Metascore
47

Mixed or average reviews - based on 19 Critics

Critic score distribution:
  1. Positive: 4 out of 19
  2. Negative: 1 out of 19
  1. Fatal culture clash, imperialist entitlement, forbidden passion between master and servant: the ingredients of the Indian director Santosh Sivan’s period piece Before the Rains may be awfully familiar, but the film lends them the force of tragedy.
  2. 63
    Tells the kind of story that would feel right at home in a silent film, and I suppose I mean that as a compliment.
  3. As scripted by Cathy Rabin and directed by Santosh Sivan, Before the Rains is never less than compelling, but never more than adequately realized.
  4. 63
    Sivan's film is well acted, beautifully photographed and oddly reassuring. It comes perilously close to suggesting that the injustices of colonial rule were the product of morally weak and misguided individuals rather than a system that empowered and enriched foreign interests at the expense of locals.
  5. Reviewed by: Sam Toy
    60
    While the characters sometimes feel roughly drawn, the casting is spot on.
  6. Reviewed by: Julia Wallace
    60
    Saddled with a predictable lushness--even a streak of blood on a dirty window is aestheticized until it looks like stained glass--and the sensuality here can crowd out the sense. Still, director Santosh Sivan imparts a vastness and a sense of wonder to the film, qualities reminiscent of a Thomas Cole painting.
  7. The film's chief asset is its superbly atmospheric evocation of its period milieu.
  8. Reviewed by: Jessica Reaves
    50
    It's more that the plot is incredibly predictable, the score is manipulative and the denouement completely unsatisfying. I can sit through cliched and even offensive (to a point). Just leave me with a little bit of mystery, an iota of suspense. That’s all I ask.
  9. 50
    Pity that the direction and narrative lack passion. If there's anything a story of interracial adultery needs, it's passion.
  10. Reviewed by: Ethan Gilsdorf
    50
    The competent, at times suspenseful Before the Rains orbits us along a trajectory of innocence corrupted, domesticity infested by politics, and local tradition messed with by a powerful Westerner. Unfortunately, that trajectory feels routine.
  11. Yes, the Empire may be crumbling, and the natives getting restless, but it's all happening with such lyrical loveliness - even the corpses look good. Consequently, when the rains in Before the Rains finally arrive, there's nothing to cleanse, no real dirt to wash away - not with history already so neatly packaged and polished to a dull shine.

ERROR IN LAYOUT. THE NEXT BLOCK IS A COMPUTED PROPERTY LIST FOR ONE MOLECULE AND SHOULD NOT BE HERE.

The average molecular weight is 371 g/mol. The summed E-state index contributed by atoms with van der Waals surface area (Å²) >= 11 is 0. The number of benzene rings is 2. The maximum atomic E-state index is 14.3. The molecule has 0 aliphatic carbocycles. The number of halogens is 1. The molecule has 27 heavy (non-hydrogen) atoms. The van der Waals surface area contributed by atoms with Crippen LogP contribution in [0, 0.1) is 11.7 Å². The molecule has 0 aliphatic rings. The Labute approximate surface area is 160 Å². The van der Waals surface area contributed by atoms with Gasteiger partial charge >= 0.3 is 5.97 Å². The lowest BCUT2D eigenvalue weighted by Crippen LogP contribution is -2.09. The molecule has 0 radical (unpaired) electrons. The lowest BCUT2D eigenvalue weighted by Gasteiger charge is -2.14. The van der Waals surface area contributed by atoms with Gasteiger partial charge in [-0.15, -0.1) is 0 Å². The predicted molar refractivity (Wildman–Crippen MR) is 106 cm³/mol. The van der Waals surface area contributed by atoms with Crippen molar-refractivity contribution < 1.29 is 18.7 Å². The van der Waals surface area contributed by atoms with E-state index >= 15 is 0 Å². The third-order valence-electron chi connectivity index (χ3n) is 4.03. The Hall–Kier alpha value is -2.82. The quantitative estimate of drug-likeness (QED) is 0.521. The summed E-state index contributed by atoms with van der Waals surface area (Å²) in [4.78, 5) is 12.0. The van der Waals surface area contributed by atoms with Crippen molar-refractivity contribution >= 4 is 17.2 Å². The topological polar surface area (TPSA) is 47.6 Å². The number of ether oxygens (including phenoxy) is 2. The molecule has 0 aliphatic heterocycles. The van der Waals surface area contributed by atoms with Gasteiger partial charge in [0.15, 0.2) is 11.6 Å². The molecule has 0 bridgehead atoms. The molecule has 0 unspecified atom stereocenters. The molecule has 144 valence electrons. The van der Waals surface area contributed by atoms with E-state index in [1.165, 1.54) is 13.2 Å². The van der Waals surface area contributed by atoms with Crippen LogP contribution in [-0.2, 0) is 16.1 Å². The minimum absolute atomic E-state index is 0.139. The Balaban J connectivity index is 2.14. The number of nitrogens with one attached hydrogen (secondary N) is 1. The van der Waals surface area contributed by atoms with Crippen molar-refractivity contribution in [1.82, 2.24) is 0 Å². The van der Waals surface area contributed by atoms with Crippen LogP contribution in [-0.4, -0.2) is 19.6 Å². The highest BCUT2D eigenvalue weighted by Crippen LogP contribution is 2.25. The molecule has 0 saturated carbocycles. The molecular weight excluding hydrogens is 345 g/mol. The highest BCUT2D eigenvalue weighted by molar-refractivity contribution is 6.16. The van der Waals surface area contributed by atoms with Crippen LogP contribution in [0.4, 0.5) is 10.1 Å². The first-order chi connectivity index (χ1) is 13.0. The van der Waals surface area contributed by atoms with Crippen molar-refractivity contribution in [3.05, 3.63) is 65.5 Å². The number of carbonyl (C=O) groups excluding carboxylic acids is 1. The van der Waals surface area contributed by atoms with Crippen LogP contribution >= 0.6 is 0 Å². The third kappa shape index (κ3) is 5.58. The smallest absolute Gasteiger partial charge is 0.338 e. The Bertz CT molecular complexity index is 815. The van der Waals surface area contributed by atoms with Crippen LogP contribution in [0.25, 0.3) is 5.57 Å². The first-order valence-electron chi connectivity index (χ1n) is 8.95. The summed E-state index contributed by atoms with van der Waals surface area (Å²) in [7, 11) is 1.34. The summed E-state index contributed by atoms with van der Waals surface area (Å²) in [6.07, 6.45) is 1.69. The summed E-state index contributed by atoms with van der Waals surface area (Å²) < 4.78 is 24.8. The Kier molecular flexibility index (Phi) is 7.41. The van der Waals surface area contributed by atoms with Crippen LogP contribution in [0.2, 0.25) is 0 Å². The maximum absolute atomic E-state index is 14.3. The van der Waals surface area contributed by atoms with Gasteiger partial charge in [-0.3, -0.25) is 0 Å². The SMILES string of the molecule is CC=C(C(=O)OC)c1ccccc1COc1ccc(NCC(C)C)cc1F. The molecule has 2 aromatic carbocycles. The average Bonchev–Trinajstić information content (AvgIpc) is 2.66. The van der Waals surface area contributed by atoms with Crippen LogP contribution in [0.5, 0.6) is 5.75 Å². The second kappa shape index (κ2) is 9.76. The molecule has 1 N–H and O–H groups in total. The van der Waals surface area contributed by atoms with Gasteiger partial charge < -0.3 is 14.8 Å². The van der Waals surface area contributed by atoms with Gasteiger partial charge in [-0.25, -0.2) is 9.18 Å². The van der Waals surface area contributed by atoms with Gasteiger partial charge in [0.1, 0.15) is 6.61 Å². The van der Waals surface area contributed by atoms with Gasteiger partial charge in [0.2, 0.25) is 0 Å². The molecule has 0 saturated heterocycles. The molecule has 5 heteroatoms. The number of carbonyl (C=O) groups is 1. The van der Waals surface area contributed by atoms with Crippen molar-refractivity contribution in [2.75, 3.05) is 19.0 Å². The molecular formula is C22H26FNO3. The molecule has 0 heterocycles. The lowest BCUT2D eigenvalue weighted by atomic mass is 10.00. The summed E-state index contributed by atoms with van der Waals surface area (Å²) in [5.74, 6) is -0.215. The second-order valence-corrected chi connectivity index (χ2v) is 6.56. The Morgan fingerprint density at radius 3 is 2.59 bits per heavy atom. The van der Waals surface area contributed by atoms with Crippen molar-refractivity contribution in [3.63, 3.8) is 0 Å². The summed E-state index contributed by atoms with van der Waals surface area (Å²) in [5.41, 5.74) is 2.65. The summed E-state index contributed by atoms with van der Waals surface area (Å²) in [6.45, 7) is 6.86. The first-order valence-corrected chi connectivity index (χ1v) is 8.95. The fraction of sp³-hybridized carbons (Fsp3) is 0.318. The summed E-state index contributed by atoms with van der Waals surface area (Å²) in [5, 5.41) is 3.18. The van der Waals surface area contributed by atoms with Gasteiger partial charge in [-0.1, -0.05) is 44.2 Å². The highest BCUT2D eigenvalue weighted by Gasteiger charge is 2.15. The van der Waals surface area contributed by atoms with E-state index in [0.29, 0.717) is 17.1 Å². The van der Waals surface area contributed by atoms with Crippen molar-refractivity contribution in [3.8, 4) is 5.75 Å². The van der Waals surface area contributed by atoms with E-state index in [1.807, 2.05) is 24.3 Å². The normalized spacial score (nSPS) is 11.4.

12. Sivan makes it all quite beautiful with verdant imagery and tastefully melodramatic direction, but at the cost of emotional and social ambiguities, not to mention living, breathing characters.
  13. Reviewed by: Eddie Cockrell
    50
    Tale of an idealistic local caught in the crossfire of an illicit affair is too pat and pretty to connect with upscale audiences.
  14. Reviewed by: Adam Bernstein
    50
    A hodgepodge in the raj -- a predictable patchwork of forbidden romance, English arrogance, a gun given as a gift, suicide, corruption, deception, rising Indian nationalism and a short-lived chase through the jungle.
  15. 50
    Producer Ismail Merchant died in 2005, but Merchant Ivory's stuffy tradition of quality lives on.
  16. 50
    The one appealing aspect of Before The Rains is that there are no villains, just three characters who are driven first by shared desires, then by a natural impulse for self-preservation that brings them into conflict.
  17. Reviewed by: Loren Lankford
    42
    This period piece is exactly what you'd expect from a Merchant Ivory production: a tragic tale of love set against a backdrop of opulent scenery.
  18. 40
    As an extended metaphor on the perils of imperialism and the colonization of both land and heart, Before the Rains works just fine, but as a love story run afoul of the times, it's a soggy affair.
  19. 30
    The story sounds great, on paper: It''s got interracial romance and betrayal, political and ethnic violence, and a faint feminist undercurrent. But the resulting movie is so pretty and so utterly lifeless you can almost smell the embalming fluid coming off the screen.

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